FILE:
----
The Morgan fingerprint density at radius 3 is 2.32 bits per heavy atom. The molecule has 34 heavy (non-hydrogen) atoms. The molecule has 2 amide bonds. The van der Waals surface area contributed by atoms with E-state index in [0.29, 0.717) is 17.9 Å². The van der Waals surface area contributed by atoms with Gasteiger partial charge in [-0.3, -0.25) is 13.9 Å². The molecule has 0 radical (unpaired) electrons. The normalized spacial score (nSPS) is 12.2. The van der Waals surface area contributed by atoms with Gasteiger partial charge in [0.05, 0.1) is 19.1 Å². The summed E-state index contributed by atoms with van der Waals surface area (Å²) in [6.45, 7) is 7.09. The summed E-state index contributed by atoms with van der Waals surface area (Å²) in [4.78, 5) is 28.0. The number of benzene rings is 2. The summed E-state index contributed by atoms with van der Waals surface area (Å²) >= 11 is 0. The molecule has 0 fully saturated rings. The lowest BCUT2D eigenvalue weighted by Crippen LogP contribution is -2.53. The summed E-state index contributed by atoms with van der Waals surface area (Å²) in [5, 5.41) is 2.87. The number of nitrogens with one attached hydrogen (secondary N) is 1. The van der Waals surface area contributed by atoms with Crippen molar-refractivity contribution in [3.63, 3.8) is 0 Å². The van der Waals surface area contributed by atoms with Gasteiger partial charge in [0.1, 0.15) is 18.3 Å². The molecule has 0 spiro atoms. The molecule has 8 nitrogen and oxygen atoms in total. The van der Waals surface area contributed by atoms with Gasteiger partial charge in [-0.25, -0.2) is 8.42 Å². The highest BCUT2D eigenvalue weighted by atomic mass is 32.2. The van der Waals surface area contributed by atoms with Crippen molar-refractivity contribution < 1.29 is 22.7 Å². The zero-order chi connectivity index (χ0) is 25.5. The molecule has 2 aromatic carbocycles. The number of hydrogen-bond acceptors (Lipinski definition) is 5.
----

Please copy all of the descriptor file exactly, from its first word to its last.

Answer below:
The Morgan fingerprint density at radius 3 is 2.32 bits per heavy atom. The molecule has 34 heavy (non-hydrogen) atoms. The molecule has 2 amide bonds. The van der Waals surface area contributed by atoms with E-state index in [0.29, 0.717) is 17.9 Å². The van der Waals surface area contributed by atoms with Gasteiger partial charge in [-0.3, -0.25) is 13.9 Å². The molecule has 0 radical (unpaired) electrons. The normalized spacial score (nSPS) is 12.2. The van der Waals surface area contributed by atoms with Gasteiger partial charge in [0.05, 0.1) is 19.1 Å². The summed E-state index contributed by atoms with van der Waals surface area (Å²) in [6.45, 7) is 7.09. The summed E-state index contributed by atoms with van der Waals surface area (Å²) in [4.78, 5) is 28.0. The number of benzene rings is 2. The summed E-state index contributed by atoms with van der Waals surface area (Å²) >= 11 is 0. The molecule has 0 fully saturated rings. The lowest BCUT2D eigenvalue weighted by Crippen LogP contribution is -2.53. The summed E-state index contributed by atoms with van der Waals surface area (Å²) in [5, 5.41) is 2.87. The number of nitrogens with one attached hydrogen (secondary N) is 1. The van der Waals surface area contributed by atoms with Crippen molar-refractivity contribution in [3.63, 3.8) is 0 Å². The van der Waals surface area contributed by atoms with Gasteiger partial charge in [0.1, 0.15) is 18.3 Å². The molecule has 0 spiro atoms. The molecule has 8 nitrogen and oxygen atoms in total. The van der Waals surface area contributed by atoms with Gasteiger partial charge in [-0.25, -0.2) is 8.42 Å². The highest BCUT2D eigenvalue weighted by atomic mass is 32.2. The van der Waals surface area contributed by atoms with Crippen molar-refractivity contribution < 1.29 is 22.7 Å². The zero-order chi connectivity index (χ0) is 25.5. The molecule has 2 aromatic carbocycles. The number of hydrogen-bond acceptors (Lipinski definition) is 5.